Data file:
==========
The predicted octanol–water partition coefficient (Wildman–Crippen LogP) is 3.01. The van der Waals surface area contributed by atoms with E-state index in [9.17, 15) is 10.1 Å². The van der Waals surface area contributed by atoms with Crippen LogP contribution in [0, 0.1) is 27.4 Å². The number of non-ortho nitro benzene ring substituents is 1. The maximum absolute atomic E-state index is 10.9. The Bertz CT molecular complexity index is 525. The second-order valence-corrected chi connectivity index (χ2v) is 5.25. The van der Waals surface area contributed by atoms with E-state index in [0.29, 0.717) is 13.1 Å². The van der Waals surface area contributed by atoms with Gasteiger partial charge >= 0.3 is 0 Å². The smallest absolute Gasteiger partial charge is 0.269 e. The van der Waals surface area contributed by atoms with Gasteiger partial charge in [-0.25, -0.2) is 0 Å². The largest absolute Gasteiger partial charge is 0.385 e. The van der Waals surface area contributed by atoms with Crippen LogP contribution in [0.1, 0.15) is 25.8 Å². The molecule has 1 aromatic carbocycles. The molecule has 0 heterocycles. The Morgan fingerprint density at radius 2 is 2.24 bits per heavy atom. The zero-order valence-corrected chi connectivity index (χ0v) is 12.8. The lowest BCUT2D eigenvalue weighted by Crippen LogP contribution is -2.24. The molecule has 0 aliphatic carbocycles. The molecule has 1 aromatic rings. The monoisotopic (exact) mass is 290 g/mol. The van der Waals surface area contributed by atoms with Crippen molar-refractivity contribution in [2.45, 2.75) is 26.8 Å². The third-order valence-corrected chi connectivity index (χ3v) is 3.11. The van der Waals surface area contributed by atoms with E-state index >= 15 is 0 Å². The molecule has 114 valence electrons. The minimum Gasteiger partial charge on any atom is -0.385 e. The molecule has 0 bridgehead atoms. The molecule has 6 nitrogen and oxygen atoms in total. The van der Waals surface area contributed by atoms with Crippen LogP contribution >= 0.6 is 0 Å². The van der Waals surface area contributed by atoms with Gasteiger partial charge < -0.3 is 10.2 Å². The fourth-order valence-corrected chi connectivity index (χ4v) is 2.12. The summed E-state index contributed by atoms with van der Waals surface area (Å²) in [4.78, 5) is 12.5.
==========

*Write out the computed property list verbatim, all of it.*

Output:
The predicted octanol–water partition coefficient (Wildman–Crippen LogP) is 3.01. The van der Waals surface area contributed by atoms with E-state index in [9.17, 15) is 10.1 Å². The van der Waals surface area contributed by atoms with Crippen LogP contribution in [0, 0.1) is 27.4 Å². The number of non-ortho nitro benzene ring substituents is 1. The maximum absolute atomic E-state index is 10.9. The Bertz CT molecular complexity index is 525. The second-order valence-corrected chi connectivity index (χ2v) is 5.25. The van der Waals surface area contributed by atoms with E-state index in [0.29, 0.717) is 13.1 Å². The van der Waals surface area contributed by atoms with Gasteiger partial charge >= 0.3 is 0 Å². The smallest absolute Gasteiger partial charge is 0.269 e. The van der Waals surface area contributed by atoms with Gasteiger partial charge in [-0.25, -0.2) is 0 Å². The largest absolute Gasteiger partial charge is 0.385 e. The van der Waals surface area contributed by atoms with Crippen LogP contribution in [0.1, 0.15) is 25.8 Å². The molecule has 1 aromatic carbocycles. The molecule has 0 heterocycles. The Morgan fingerprint density at radius 2 is 2.24 bits per heavy atom. The zero-order valence-corrected chi connectivity index (χ0v) is 12.8. The lowest BCUT2D eigenvalue weighted by Crippen LogP contribution is -2.24. The molecule has 0 aliphatic carbocycles. The molecule has 1 aromatic rings. The monoisotopic (exact) mass is 290 g/mol. The van der Waals surface area contributed by atoms with Crippen molar-refractivity contribution in [2.45, 2.75) is 26.8 Å². The third-order valence-corrected chi connectivity index (χ3v) is 3.11. The van der Waals surface area contributed by atoms with E-state index >= 15 is 0 Å². The molecule has 114 valence electrons. The minimum Gasteiger partial charge on any atom is -0.385 e. The molecule has 0 bridgehead atoms. The molecule has 6 nitrogen and oxygen atoms in total. The van der Waals surface area contributed by atoms with Crippen LogP contribution >= 0.6 is 0 Å². The van der Waals surface area contributed by atoms with Gasteiger partial charge < -0.3 is 10.2 Å². The fourth-order valence-corrected chi connectivity index (χ4v) is 2.12. The summed E-state index contributed by atoms with van der Waals surface area (Å²) in [4.78, 5) is 12.5.